unclefred and SandAndGlass like this.
  16. McLover

    McLover Senior Member

    Location:
    Athens, Tennessee
    You're assuming the load does not drop below your nominal 4 or 6 ohm load. Unfortunately, some loudspeaker loads are reactive with frequency and some 4 ohm loads can drop to 2.7 ohms. Which some amplifiers will flat out refuse to drive. As in blowing fuses or tripping circuit breakers. Or damaging output transistors or IC modules and associated component parts. One must be careful. Do bear in mind, many European solid state amplifiers are designed with 4 ohms in mind, but not all.
     
    Uglyversal and grbluen like this.
  17. Are you pairing it with their Pre One? Regardless, would enjoy reading your impressions once you’ve got it in your system - looks like a very, very nice amp.
     
    Mad shadows and Khorn like this.
  18. Tone?

    Tone? Forum Resident

    Location:
    San Francisco
    No speakers are 8ohm really. They all dip well below at most frequencies.
    Most of the specs are kinda BS in that respect. If they were done correctly they would also show the impedance range with the lowest impedance the speaker reaches.

    The amp needs to be able to drive the speakers with the same energy at all impedances they have throughout the freq spectrum.
    So it needs to have a low output impedance.
     
    clercqie, McLover, tIANcI and 3 others like this.
  19. Agitater

    Agitater Forum Resident

    Location:
    Toronto
    The rated impedance of any given pair of speakers is a nominal rating. It’s not a fixed value. The impedance and phase angle of a pair of speakers varies wildly depending on the frequencies its reproducing at any given moment. The impedance of a given pair of so-called 4 ohm or 6 ohm or 8 ohm speakers can fluctuate between 2-16 ohms during the course of playing music. Every amplifier designer understands that reality, and designs power supplies and circuits to be compatible with the vast majority of speakers that might be hooked up in someone’s home.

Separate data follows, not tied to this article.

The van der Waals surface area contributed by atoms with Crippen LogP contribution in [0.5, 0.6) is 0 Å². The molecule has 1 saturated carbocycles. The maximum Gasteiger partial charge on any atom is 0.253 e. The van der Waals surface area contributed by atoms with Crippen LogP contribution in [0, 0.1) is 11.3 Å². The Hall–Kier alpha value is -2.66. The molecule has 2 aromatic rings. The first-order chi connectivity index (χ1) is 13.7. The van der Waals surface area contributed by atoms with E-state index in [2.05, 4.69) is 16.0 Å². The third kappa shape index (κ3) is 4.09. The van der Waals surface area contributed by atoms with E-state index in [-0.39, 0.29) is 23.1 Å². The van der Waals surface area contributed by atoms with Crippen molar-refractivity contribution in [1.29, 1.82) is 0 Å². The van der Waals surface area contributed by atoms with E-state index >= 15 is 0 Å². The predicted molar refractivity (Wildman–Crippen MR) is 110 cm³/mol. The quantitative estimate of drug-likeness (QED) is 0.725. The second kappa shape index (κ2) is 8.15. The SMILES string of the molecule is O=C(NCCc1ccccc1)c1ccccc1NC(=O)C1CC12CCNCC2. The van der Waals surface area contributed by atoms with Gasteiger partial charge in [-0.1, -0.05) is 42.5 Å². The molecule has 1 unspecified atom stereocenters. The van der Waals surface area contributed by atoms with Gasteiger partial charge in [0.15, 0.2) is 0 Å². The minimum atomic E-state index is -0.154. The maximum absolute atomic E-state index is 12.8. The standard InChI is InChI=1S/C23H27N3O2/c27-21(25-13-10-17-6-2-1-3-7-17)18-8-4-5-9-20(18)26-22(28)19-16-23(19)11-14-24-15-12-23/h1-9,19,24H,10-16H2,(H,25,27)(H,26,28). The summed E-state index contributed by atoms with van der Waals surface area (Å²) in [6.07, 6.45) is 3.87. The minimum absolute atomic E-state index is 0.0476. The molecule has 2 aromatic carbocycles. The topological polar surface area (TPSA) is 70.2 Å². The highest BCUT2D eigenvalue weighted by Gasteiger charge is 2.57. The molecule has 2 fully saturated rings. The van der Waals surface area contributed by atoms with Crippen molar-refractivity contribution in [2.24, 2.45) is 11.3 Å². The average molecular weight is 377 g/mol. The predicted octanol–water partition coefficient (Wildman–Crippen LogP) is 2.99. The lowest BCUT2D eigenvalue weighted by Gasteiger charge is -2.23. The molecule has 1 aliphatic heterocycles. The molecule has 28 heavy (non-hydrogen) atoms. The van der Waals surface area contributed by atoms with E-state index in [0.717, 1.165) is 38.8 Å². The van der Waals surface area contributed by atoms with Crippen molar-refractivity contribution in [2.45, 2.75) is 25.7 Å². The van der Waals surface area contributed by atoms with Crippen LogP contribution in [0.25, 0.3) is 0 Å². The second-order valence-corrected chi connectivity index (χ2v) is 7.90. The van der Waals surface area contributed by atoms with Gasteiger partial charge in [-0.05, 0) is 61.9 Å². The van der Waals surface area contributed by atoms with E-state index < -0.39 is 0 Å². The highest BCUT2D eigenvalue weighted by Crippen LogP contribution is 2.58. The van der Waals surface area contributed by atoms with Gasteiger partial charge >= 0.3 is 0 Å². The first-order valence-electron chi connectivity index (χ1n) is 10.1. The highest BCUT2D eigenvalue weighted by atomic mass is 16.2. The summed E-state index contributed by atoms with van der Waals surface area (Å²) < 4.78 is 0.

The impedance given for any particular speaker is either a mean value or an average value - the center point, or middle value - in a wide range. All amps are designed with that in mind. So, no worries. You’re not doing any particular amp a favour by restricting your speaker considerations to 6 ohm ratings or higher.
     
  20. No I’m going back to having tubes in my system so I have a new ModWright LS100 waiting till my amp comes in.
     
    Shawn likes this.
  21. allied333

    allied333 Audiophile

    Location:
    MI
    4 ohm speakers have no benefits. 6 ohm work well with 8 ohm. Speakers vary the resistance (impedance) all over the place anyways. If using 4 ohm, most SS amps perform well into 4 ohms, tube amps may not have a 4 ohm tap.
     
  22. Classic Car Guy

    Classic Car Guy "The greatest love of all is unconditional"

    Location:
    Northwest, USA
    [​IMG]
    ........................:laughup:..................................
     
    SandAndGlass and Khorn like this.
  23. Gibsonian

    Gibsonian Forum Resident

    Location:
    Iowa, USA
    Low impedance speakers make SS amp work harder, generates more heat. A number of amps don't do so well with it. This is common knowledge guys.

    Not aware of any advantages of 4 ohm or lower impedance speakers.
     
  24. Classic Car Guy

    Classic Car Guy "The greatest love of all is unconditional"

    Location:
    Northwest, USA
  25. coolhandjjl

    coolhandjjl Embiggened Pompatus

    Location:
    Appleton
    Just because an amp generates more heat at 4 ohms isn’t necessarily a bad thing. It all depend on what the engineer designed it for.

    Would it wear out faster at 4 ohms? Again, it all depends on what the engineer had in mind.

    I have never heard of anyone’s amp wearing out prematurely because it was run within its rated load.

    Most loudspeakers have impedance spikes, rather than drops. But it is a moving value for certain. An engineer designing for 4 ohm loads will obviously plan for drops and will design enough overload capabilities to handle it. Maybe the cheapo brands do not, but I didn’t think we were talking about gear like that.